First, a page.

The Prior Authorization Process: Need-to-Know Changes for 2021

August 4, 2021

Article Summary

In 2021, the Centers for Medicare and Medicaid Services (CMS) is updating the Prior Authorization for Certain Hospital Outpatient Department Services, which took effect in July 2020. Key elements of CMS’s changes include new service groups and submission guidelines. Health systems can prepare for these updates and avoid processing delays by organizing around the changes, including identifying a point person to track involved patients and follow up on decision letters.

Notably, the prior authorization changes include the addition of two service groups:

1. Implanted spinal neurostimulators.
2. Cervical fusion with disc removal.

prior authorization process

Health systems will want to take note of upcoming changes from the Centers for Medicare and Medicaid Services (CMS) to prior authorization rules. Specifically, the agency is updating the Prior Authorization for Certain Hospital Outpatient Department Services, which began July 1, 2020. As part of the 2021 Outpatient Prospective Payment System/Ambulatory Surgical Center Final Rule, CMS is adding Implanted Spinal Neurostimulators and Cervical Fusion with Disc Removal to the prior authorization process for services provided on or after July 1, 2021.

Healthcare leaders can prepare for these prior authorization changes and avoid processing delays by observing several key elements, including new service groups and submission guidelines.

Two New Service Groups Require Prior Authorization

Health systems must obtain prior authorization for the following new service groups as of July 1:

  1. Implanted Spinal Neurostimulators: CMS will only require prior authorization when providers report Current Procedural Terminology (CPT®) code 63650. The agency has temporarily removed CPT codes 63685 and 63688 from the list of services requiring prior authorization and will monitor prior authorization for spinal neurostimulators to determine if it will add additional codes in the future. It’s also notable that CMS will only require prior authorization for trial implantation procedures for providers reporting both trial and permanent implantation procedures using 63650.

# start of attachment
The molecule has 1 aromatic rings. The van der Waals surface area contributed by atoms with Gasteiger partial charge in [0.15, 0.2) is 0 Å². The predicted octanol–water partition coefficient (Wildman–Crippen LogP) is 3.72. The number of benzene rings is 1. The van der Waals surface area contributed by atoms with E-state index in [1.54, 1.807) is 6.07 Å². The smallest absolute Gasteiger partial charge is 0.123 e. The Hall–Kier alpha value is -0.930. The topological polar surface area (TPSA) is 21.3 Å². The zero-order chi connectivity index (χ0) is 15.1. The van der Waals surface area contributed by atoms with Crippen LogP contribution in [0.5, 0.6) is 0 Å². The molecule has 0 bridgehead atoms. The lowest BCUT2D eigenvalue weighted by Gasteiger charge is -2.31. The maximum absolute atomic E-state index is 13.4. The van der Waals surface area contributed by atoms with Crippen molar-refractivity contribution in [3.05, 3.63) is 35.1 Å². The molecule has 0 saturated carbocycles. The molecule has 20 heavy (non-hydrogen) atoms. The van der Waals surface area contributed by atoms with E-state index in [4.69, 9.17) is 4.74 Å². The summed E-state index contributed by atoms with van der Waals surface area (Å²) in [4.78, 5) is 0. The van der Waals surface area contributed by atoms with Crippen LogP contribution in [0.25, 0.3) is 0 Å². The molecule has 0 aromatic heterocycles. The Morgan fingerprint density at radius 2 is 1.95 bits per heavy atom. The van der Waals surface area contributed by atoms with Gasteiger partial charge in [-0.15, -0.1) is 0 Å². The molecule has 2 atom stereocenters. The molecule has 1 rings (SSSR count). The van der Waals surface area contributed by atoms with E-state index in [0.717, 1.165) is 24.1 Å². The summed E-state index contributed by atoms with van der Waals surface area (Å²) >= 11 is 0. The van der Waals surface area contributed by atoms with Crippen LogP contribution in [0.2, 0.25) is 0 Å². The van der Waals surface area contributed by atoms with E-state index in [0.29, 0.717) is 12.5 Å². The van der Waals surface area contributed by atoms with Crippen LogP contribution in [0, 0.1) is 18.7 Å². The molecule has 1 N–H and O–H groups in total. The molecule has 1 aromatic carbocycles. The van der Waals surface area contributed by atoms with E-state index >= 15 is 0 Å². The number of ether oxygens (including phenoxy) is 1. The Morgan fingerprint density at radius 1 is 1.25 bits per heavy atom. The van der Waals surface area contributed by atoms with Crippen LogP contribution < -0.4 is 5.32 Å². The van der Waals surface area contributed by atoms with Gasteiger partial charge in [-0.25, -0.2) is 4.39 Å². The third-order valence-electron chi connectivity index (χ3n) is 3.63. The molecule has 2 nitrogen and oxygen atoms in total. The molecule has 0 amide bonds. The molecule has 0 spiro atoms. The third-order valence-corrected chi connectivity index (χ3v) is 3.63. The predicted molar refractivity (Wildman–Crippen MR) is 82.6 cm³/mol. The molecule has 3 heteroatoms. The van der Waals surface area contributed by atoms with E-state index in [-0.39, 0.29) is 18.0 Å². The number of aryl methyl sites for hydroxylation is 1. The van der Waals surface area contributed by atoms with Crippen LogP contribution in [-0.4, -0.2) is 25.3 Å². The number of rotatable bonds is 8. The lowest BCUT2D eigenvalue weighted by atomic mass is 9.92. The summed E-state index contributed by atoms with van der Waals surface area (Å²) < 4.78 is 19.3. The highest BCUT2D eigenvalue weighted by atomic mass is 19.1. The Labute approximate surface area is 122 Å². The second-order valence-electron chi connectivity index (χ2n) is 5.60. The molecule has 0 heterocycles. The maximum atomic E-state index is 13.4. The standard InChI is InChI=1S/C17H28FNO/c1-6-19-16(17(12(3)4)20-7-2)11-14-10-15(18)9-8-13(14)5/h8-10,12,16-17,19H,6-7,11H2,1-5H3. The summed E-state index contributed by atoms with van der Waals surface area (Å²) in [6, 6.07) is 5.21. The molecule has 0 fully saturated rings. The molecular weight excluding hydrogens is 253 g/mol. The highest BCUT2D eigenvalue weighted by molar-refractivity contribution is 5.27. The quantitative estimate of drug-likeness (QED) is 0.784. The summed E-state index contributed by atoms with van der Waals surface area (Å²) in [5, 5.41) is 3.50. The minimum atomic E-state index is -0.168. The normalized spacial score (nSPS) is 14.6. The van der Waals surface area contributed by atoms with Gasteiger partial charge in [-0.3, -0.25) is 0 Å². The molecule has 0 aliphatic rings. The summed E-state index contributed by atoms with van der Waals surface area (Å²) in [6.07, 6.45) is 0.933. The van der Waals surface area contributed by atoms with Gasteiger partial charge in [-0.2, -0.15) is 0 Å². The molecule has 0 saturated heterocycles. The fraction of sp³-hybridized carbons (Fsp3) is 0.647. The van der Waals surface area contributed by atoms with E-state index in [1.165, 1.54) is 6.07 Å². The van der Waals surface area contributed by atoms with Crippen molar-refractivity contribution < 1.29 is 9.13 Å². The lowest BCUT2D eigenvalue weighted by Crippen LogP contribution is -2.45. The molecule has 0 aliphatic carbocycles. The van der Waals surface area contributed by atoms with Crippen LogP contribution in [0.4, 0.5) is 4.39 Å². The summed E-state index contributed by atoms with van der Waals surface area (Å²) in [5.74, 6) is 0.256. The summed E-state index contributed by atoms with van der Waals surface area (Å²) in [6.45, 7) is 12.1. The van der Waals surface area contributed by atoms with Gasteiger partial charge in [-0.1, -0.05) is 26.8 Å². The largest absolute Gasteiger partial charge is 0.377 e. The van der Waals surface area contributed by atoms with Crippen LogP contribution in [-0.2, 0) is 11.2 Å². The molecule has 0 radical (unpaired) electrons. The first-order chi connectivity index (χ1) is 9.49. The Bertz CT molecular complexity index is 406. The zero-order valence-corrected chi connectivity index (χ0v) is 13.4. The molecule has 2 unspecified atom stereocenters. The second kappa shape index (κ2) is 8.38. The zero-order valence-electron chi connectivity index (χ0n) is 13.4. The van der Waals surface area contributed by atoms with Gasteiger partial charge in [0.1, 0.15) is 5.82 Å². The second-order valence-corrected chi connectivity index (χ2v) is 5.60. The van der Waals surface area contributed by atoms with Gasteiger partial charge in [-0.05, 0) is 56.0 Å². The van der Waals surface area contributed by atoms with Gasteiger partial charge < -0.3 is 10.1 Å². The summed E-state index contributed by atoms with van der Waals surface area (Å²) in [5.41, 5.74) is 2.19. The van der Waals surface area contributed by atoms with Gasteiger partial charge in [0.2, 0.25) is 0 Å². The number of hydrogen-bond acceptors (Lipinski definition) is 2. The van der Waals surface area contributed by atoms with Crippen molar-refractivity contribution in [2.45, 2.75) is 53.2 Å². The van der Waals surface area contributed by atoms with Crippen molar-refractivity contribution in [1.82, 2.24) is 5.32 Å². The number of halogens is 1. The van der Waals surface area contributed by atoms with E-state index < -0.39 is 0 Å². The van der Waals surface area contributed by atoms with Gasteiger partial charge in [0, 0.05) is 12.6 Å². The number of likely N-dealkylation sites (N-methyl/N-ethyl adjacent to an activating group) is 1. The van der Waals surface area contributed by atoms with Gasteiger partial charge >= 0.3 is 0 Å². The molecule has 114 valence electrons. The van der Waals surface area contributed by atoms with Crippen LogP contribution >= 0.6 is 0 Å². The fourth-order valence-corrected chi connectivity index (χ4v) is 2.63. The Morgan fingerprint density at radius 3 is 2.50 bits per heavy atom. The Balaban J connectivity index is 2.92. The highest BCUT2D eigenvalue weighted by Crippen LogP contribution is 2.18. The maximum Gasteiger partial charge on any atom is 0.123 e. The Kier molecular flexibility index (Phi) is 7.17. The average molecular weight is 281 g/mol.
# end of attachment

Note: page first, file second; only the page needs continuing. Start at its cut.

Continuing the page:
2. Cervical Fusion with Disc Removal: CMS will require prior authorization for claims containing CPT® code 22551 or 22552.

In addition to the two new service groups above, the prior authorization process will remain in effect for the five groups of services previously identified as high risk for improper payments, including: blepharoplasty, botulinum toxin injections, panniculectomy, rhinoplasty, and vein ablation procedures. The full listing of impacted codes can be found here.

Avoiding Prior Authorization Processing Delays

As a reminder, health systems should submit a prior authorization request to their Medicare Administrative Contractor (MAC) for all Medicare patients scheduled to undergo one or more of the relevant procedures if their hospital has not received a Notice of Exemption. Although there is no single national form for submitting prior authorization requests, providers should include the following elements when submitting their request to avoid processing delays:

  1. Beneficiary information: Patient name, Medicare beneficiary identifier, and date of birth.
  2. Hospital outpatient department information: Facility name, provider transaction account number/ certification number (PTAN/CCN), National Provider Identifier (NPI), and address.
  3. Physician information: The performing physician’s name, address, PTAN, and NPI.